What is important for Stile Antico Live from London is the music and it was ravishing

United KingdomUnited Kingdom Live from London – Treasures of the English Renaissance: Stile Antico. Streamed as live from London’s VOCES8 Foundation, 26.9.2020. (CC)

Tomkins – ‘Praise Ye the Lord’
Sheppard – ‘The Lord’s Prayer’
Gibbons – ‘O Clap Your Hands’
Phillips – ‘Gaude Maria Virgo’
Dering – ‘Factum est Silentium’
Tallis – ‘In Ieunio et fletu’
Byrd – ‘Vigilate’
Sheppard – ‘Gaude, Gaude, Gaude Maria’

Campion – ‘Never Weather Beat’n Sail’

For its concert, the British award-winning twelve-strong vocal group Stile Antico presented a miraculous celebration of choral music of the English Renaissance. The group has no conductor and here they sang in a circle, maximising visibility and eye contact between singers (often they sing in a semicircle, but social distancing meant they sang in the round).

The joys of the English Renaissance were heard in this pre-recorded performance from Stile Antico. The glorious ‘O Praise the Lord’ by Thomas Tomkins was a bright, active start to the evening. Sheppard’s ‘The Lord’s Prayer’ reflects a time of the Protestant emphasis on the devout setting of text; the florid lines of the Tomkins are replaced by concentrated expression. The slow unveiling of the Lord’s Prayer text (not identical to that which many know today: this is early in the prayer’s history) was positively hypnotic. The music of John Sheppard deserves yet more attention, despite the recorded efforts of Harry Christopher’s The Sixteen on Hyperion and the Tallis Scholars and Peter Phillips on Gimmell. This is glorious music, performed here to the highest standard; the balancing of texture was spectacularly managed. And what a glorious suspension Sheppard provides on the final cadence!

Far more famous is Orlando Gibbons’s ‘O Clap Your Hands’, a veritable celebration of joy with a beautifully bright close. The next four composers were all Catholic; both Phillips and Dering emigrated to the Low Countries to practise their religion freely. Peter Phillips’s ‘Gaude Maria Virgo’ does have a conservative aspect to its writing, exuding a quiet faith. (There has been conjecture this piece is instead by Morley: see Lionel Pike’s article in Music & Letters Vol.50 No.1, for example.)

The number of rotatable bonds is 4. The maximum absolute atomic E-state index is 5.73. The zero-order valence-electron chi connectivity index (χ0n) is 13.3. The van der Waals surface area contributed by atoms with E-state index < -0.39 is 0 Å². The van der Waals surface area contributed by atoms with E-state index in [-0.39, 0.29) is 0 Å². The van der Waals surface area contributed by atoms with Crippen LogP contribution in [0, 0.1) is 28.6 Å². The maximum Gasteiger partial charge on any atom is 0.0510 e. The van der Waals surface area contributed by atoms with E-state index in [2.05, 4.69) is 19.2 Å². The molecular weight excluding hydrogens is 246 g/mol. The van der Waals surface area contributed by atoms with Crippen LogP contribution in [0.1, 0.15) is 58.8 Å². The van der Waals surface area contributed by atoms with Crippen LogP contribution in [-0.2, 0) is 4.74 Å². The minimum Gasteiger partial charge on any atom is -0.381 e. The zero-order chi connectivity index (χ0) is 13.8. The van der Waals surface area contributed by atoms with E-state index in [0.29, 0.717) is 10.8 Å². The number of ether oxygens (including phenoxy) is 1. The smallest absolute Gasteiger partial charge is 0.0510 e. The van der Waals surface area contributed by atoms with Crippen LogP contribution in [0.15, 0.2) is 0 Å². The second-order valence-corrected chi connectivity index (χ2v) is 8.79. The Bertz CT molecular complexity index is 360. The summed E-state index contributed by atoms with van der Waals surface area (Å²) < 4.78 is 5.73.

Richard Dering’s Michaelmas motet ‘Factum est Silentium’ is probably that composer’s best known work, Italianate in its ornate writing and highly dramatic, as befits its text (which describes a war in Heaven as related in Revelations from the Christian Bible). Tallis’s ‘In ieunio et fletu’ offers significant contrast, a Penitential text for an SAATB group, putting significant emphasis on the alto register downwards. It also contains some harmonic clashes that, to work, require pinpoint tuning to have maximal Affekt. Here the effect was to stop time, the deep (and here, laudably firm) bass grounding the slowly evolving lines above. Very possibly from early in his creative life, Byrd’s ‘Vigilate’ is remarkable not only in its internal life but in its depictions of a cock crowing.

Taking advantage of the country’s reversion to Catholicism, Sheppard’s ‘Gaude, Gaude, Gaude Maria’ was written during the reign of Mary I after the strictures of the Protestant, musically austere time of Mary’s predecessor, Edward VI. The extended piece offers astonishing variety, including plainchant (delivered by Stile Antico with astonishing concentration). The purity of the upper voices here makes for real impact, too, but the most important aspect of this performance is its unhurried nature. The music seems to evolve organically, revelling in the independence of lines.

The Thomas Campion ‘Never Weather Beat’n Sail’ acted as a sort of encore, its chordal basis perfectly realised, infinitely warming and reassuring (Parry set this text, too, as we heard in the VOCES8 concert on 1 August (click here).

No complaints on the musical front at all, and fascinating to see Stile Antico at work and ‘in formation’. Some of the connecting narrations could have been delivered at a slower pace as they came across rather gabbled. But the music is what is important, and it was ravishing.

Colin Clarke

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